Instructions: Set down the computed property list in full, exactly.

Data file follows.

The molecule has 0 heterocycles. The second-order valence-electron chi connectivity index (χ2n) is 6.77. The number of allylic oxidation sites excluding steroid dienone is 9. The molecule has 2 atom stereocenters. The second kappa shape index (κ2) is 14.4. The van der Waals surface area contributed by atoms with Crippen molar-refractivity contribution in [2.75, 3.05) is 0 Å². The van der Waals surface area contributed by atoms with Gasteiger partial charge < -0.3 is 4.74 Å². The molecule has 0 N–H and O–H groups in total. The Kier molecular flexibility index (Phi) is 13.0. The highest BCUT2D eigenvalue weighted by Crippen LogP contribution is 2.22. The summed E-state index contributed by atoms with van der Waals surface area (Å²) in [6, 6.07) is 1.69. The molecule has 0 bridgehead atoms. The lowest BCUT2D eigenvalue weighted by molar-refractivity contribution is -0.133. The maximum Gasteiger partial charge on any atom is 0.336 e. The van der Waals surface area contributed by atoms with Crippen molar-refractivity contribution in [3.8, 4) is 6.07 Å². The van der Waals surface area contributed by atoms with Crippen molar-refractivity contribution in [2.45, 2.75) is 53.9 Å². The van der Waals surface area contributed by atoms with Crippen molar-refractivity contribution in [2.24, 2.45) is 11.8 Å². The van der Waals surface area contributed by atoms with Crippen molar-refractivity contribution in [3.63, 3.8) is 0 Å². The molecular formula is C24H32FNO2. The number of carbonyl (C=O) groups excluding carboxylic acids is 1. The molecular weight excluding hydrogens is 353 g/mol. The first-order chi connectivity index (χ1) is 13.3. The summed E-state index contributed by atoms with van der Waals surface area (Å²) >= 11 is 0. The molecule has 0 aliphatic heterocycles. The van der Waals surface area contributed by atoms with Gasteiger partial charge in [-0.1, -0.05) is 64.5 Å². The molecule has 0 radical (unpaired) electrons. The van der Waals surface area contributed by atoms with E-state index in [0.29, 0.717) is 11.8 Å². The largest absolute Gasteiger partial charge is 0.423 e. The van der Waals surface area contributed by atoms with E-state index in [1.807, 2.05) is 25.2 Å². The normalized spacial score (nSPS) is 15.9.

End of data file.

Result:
The molecule has 0 heterocycles. The second-order valence-electron chi connectivity index (χ2n) is 6.77. The number of allylic oxidation sites excluding steroid dienone is 9. The molecule has 2 atom stereocenters. The second kappa shape index (κ2) is 14.4. The van der Waals surface area contributed by atoms with Crippen molar-refractivity contribution in [2.75, 3.05) is 0 Å². The van der Waals surface area contributed by atoms with Gasteiger partial charge < -0.3 is 4.74 Å². The molecule has 0 N–H and O–H groups in total. The Kier molecular flexibility index (Phi) is 13.0. The highest BCUT2D eigenvalue weighted by Crippen LogP contribution is 2.22. The summed E-state index contributed by atoms with van der Waals surface area (Å²) in [6, 6.07) is 1.69. The molecule has 0 bridgehead atoms. The lowest BCUT2D eigenvalue weighted by molar-refractivity contribution is -0.133. The maximum Gasteiger partial charge on any atom is 0.336 e. The van der Waals surface area contributed by atoms with Crippen molar-refractivity contribution in [3.8, 4) is 6.07 Å². The van der Waals surface area contributed by atoms with Crippen molar-refractivity contribution in [2.45, 2.75) is 53.9 Å². The van der Waals surface area contributed by atoms with Crippen molar-refractivity contribution in [2.24, 2.45) is 11.8 Å². The van der Waals surface area contributed by atoms with Crippen molar-refractivity contribution in [3.63, 3.8) is 0 Å². The molecular formula is C24H32FNO2. The number of carbonyl (C=O) groups excluding carboxylic acids is 1. The molecular weight excluding hydrogens is 353 g/mol. The first-order chi connectivity index (χ1) is 13.3. The summed E-state index contributed by atoms with van der Waals surface area (Å²) >= 11 is 0. The molecule has 0 aliphatic heterocycles. The van der Waals surface area contributed by atoms with Gasteiger partial charge in [-0.1, -0.05) is 64.5 Å². The molecule has 0 radical (unpaired) electrons. The van der Waals surface area contributed by atoms with E-state index in [0.29, 0.717) is 11.8 Å². The largest absolute Gasteiger partial charge is 0.423 e. The van der Waals surface area contributed by atoms with E-state index in [1.807, 2.05) is 25.2 Å². The normalized spacial score (nSPS) is 15.9.